I saw Lamin Fofana in Berlin last year at an old Franciscan monastery (alongside Kara-Lis Coverdale as well). He opened the evening with an ambient dj set that instantly sucked me in and left me with a profound experience. When I went back that night, I started doing some research on his work and have been waiting for him to release more music. Then came “Dark Water”, which released in June this year. This ambient record epitomized the very same feeling I had when I saw him in Berlin –peculiar yet highly intriguing synths and organic textures pieced together to create an incredibly cohesive sound. This album is not on vinyl, but really hope it gets pressed eventually.

Jasmine: I think the new Green-House and Skee Mask are great! I’ve been going back to The Depreciation Guild and Computer Data a lot too, it’s so enjoyable and always manages to lift my mood up while working.

Skee Mask - Iss006 | Illian Tape

Computer Data - Verlust | Lost Palms

- The End -

Anablog Roundup - July 2020 Round 1

Anablog Roundup - July 2020 Round 1

This coming week is going to fly by faster than the entirety of Circuit Breaker — we are, after all, knee-deep in the General Elections and we’re only days away from voting.

I’m not going to be parroting voting issues here — that’s not what you’re here for — but the information overload is certainly an effect of this pivotal period, and there’s nothing better than stepping away from your laptop and diving into your record collection for a good minute.

This week, Nick and Leon have rounded up crates of records that shine in jazz excellence, unsurprisingly, and there’s a healthy mix of current releases and reissues to dig into to get the blood flowing (if you’re not already watching Hammer Time wink wink).

Let’s get it.

Sachiko Kanenobu – Misora | Light In The Attic

The resurgence of Sachiko Kanenobu is one of the more heartening consequences of our YouTube crate-digger age — unearthed obscure treasures, forgotten over the decades, uploaded for online consumption. Cue “where has this music been all my life” comments from gobsmacked YouTube users.

The Japanese musician released Misora in 1972, amidst a wave of poetic singer-songwriters discovering their voice in a post-war society rebuilding itself (the compilation Even A Tree Can Shed Tears is the perfect gateway into that scene). Misora remained her only full-length effort, recorded with the creative assistance of peers Haruomi Hosono and Eiichi Ohtaki, but it had only flourished in appreciation within secretive circles of music nerds outside of Japan. While it has been reissued in limited quantities over the years, it’s gotten its proper due with Light in the Attic.

Now that Kanenobu has enjoyed a renewed path in her career, performing select shows around the world and attaining a young, newer audience, now’s a good a time as any to delve into the earthy magic of Misora, a gentle and sweeping album so captivating at any time of day. This LITA reissue comes prepared with an extensive interview with her. 

-----

Shirley Scott – One For Me | Arc Records

 

Jazz organ is remarkably enjoyable, but with its historic association with the marketable genre tag known as “easy listening”, it’s also a bit of a challenge to find the musicians who creatively pushed jazz forward with the instrument. We already covered the inimitable Dr. Lonnie Smith in the previous roundup, but Gilles Peterson’s Arc Records has made the search much easier with this new reissue.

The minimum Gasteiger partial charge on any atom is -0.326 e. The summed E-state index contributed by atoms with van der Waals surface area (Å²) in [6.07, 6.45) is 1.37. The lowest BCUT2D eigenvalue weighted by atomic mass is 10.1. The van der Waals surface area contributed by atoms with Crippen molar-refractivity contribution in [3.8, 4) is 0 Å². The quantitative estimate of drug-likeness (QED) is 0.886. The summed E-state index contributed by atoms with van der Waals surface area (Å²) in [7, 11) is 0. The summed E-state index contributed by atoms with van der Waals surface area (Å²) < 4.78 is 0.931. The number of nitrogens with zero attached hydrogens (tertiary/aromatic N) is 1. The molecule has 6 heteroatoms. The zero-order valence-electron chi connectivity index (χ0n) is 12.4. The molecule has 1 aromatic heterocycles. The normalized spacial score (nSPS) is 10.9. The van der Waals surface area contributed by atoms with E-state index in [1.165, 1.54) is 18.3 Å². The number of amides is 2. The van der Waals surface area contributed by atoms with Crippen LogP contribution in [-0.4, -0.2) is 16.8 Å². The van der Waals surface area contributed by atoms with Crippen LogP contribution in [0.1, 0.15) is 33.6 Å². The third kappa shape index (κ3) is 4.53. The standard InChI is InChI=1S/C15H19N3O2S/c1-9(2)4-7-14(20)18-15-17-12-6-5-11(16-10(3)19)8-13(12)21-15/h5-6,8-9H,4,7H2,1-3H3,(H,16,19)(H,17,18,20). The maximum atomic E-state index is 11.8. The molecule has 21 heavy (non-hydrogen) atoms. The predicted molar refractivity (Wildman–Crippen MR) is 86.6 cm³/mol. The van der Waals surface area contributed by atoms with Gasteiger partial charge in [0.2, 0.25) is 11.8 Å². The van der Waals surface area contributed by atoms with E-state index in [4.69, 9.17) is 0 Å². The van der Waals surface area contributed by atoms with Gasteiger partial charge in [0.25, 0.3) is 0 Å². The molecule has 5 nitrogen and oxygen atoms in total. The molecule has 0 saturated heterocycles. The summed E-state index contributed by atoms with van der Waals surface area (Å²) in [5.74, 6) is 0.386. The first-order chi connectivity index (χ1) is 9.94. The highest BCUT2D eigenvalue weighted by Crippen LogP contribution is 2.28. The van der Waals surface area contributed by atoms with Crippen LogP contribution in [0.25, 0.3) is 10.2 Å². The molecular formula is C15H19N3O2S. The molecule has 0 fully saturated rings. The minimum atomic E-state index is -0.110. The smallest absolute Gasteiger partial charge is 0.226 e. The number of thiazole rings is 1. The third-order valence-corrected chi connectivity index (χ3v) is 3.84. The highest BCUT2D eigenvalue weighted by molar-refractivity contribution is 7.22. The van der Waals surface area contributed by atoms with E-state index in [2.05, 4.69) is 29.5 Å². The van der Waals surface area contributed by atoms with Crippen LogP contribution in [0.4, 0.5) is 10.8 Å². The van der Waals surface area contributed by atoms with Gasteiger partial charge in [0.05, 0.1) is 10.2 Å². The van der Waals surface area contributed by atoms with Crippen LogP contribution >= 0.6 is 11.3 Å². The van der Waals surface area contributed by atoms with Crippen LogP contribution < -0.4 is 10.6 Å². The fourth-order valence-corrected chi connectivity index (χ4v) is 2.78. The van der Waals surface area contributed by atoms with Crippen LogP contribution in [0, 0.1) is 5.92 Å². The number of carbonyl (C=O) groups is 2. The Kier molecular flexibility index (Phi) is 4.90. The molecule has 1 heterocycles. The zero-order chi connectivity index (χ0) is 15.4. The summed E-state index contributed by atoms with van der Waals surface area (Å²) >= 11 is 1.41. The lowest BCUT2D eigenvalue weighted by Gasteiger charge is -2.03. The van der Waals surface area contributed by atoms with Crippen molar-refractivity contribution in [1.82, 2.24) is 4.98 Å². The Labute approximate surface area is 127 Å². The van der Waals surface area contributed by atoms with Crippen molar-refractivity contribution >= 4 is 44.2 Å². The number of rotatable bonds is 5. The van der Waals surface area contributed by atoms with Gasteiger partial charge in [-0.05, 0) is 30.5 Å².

A labor of love from “Queen of the organ” Shirley Scott, a prolific and highly versatile jazz musician and composer, One For Me glides along smoothly — even as the performances recorded herein come across less like rehearsed parts and more like collaborative explorations. Scott uses the organ and mellotron with a deft textural touch, allowing saxophonist Harold Vick to occupy the space with terrific immediacy. This is undoubtedly Scott’s album, with maximized creative control on a recording fully self-funded, after years of working on projects subjugated by stuffy (and sexist) record executives. Let her words speak for themselves:

“All of the music recorded in this album is both personal and very purposeful to me because it is the first step toward honesty about what and how I want to play. I’ve done a lot of other albums, a lot of different ways for a lot of different people and now, with the help of the Creator, in whom all things are possible, I have done one for me too.”

-----

Sault – 5 / 7 | Forever Living Originals

Sault remains a mystery — all we know about them is they reside in the UK and are led by artist Dean “Inflo” Josiah — but when the music’s this gripping, the allure is merely a bonus.

5 and 7 are two albums the group dropped in succession last year, a collection of immensely spirited funk tunes that feel transported straight out of the 1970s, with an urgency that’s eternally relevant. The group’s newest album, Untitled (Black Is), was only just released and it’s an essential listen for these times.

While that title might take a while to be issued on wax, 5 and 7 are albums you should immerse yourself with while there’s still time — they’re only going to get bigger, so now’s the perfect chance to get a headstart.

-----

Kaytranada – Bubba | RCA

No other album quite personified the freewheeling energy of 2016 (well most of it) like 99.9%, the infectious debut of producer Kaytranada. The only producer bold enough then to harness the power of Craig David, Anderson .Paak and BADBADNOTGOOD on a Gal Costa-sampling dance album — seriously, what a visionary — this album still slaps, but Bubba arrives in 2020 a different beast.